The long-awaited report of the Anglican General Synod's Task Force on Human Life titled, "Dying: Considerations on the Passage from Life to Death," is available to the general public.
The report, which has been the centre of major controversy for three years, and has gone through several revisions, is now published in its final form. The co-editors of the report were Dr. Lawrence Whytehead of Winnipeg and the Rev. Canon Paul Chidwick of Windsor.
"As has been said during those three years, and must be repeated again," said Archdeacon Harry H. Hilchey, the Church's General Secretary, "this is not a policy statement, it is a discussion paper. It will provide for Anglicans, and indeed many other Canadians, constructive assistance in grappling with the vital moral questions being raised by advances in technology and science. Also, it will give much-needed leadership in a critical examination of the manner in which we treat and minister to terminally-ill persons."
A copy of the report can be seen at Diocesan Synod headquarters. Copies may be purchased soon at retail outlets across the country or may be ordered now from Anglican Book Centre, 600 Jarvis St., Toronto M4Y 2J6.
The Primate led the Synod in prayer, and then read the introduction printed in the draft Report.
The Rev. Canon Paul Chidwick was introduced by the Primate who then presented the background to the draft Report. He urged the Synod to bear in mind that this was an interim Report and he asked that discussion be on the Report and not on interpretaions of it.
That this General Synod receive for discussion the Report of the Winnipeg Task Force, "Dying - Considerations Concerning the Passage from Life to Death" as an interim Report and express its appreciation to the Winnipeg Task Force. CARRIED ACT 69
Dr. Gardiner called for a tribute to the Primate for having set up this and other Task Forces, to which the Synod responded with applause.
The Primate stated that all correspondence received by him in connection with the Report would be acknowledged and passed to the Task Force for their consideration.
Dr. Donald Cameron, Vice President of the Canadian Association of the Mentally Retarded was introduced by the Primate and invited to address Synod. Dr. Cameron voiced the concern of his Association about the Report with special reference to Section III (3). In concluding he commended the Task Force for bringing this subject to the public's attention.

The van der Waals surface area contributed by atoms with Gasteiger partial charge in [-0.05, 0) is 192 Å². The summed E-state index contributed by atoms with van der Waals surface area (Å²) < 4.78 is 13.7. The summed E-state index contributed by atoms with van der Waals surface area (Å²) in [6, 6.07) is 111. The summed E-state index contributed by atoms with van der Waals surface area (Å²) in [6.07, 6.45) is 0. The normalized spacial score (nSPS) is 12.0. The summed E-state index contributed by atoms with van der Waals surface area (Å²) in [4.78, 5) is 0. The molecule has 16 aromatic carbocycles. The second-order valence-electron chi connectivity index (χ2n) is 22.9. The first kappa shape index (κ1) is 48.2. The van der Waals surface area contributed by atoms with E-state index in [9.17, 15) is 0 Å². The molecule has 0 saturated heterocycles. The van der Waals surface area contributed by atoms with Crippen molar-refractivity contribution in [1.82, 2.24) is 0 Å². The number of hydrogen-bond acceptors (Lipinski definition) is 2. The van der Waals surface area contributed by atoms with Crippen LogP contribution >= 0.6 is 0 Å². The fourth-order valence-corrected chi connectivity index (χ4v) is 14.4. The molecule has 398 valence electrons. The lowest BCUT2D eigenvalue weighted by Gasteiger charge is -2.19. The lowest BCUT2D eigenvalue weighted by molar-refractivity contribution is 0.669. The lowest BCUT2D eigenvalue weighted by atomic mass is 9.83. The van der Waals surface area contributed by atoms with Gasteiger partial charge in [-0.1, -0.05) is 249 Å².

The Primate introduced Dr. Lawrence Whytehead, Dr. Cope Schwenger, Mrs. Phyllis Creighton and the Rev. Canon Paul Chidwick, and invited their comments regarding the report "Dying - Considerations Concerning the Passage from Life to Death."
The Primate reminded the National Executive Council that this report was presented to General Synod 1977 and returned to the Task Force for rewriting.
That this National Executive Council give general approval to the report "Considerations Concerning the Passage from Life to Death" and following editorial revisions, addition of footnotes, and a deepening and amplifying of certain sections as discussed this evening, and authorize the publication of the report together with a suitable introduction by the Primate. CARRIED
The Primate paid grateful tribute to all those who worked on the preparation of this report.
Following further discussion it was [moved and seconded]
That a press release be issued on the motion concerning the publication of the report. CARRIED
The National Executive Council of the Anglican Church of Canada has received a final report from the General Synod Task Force on Human Life, "Dying: Considerations Concerning the Passage from Life to Death."
The Council gave "general approval" to the report and ordered that "following the addition of revisions, footnotes and a deepening and amplifying of certain actions as discussed this evening, the report be published together with a suitable introduction by the Primate."
The Report, intended as a study document, does not define policies, but is intended to be, as Archbishop Scott said, "A contribution to a process that has to be ongoing." That process is an examination of the moral questions posed by, and the Christian implications of, the care of the terminally ill and the new born infant with gross and uncorrectable defects.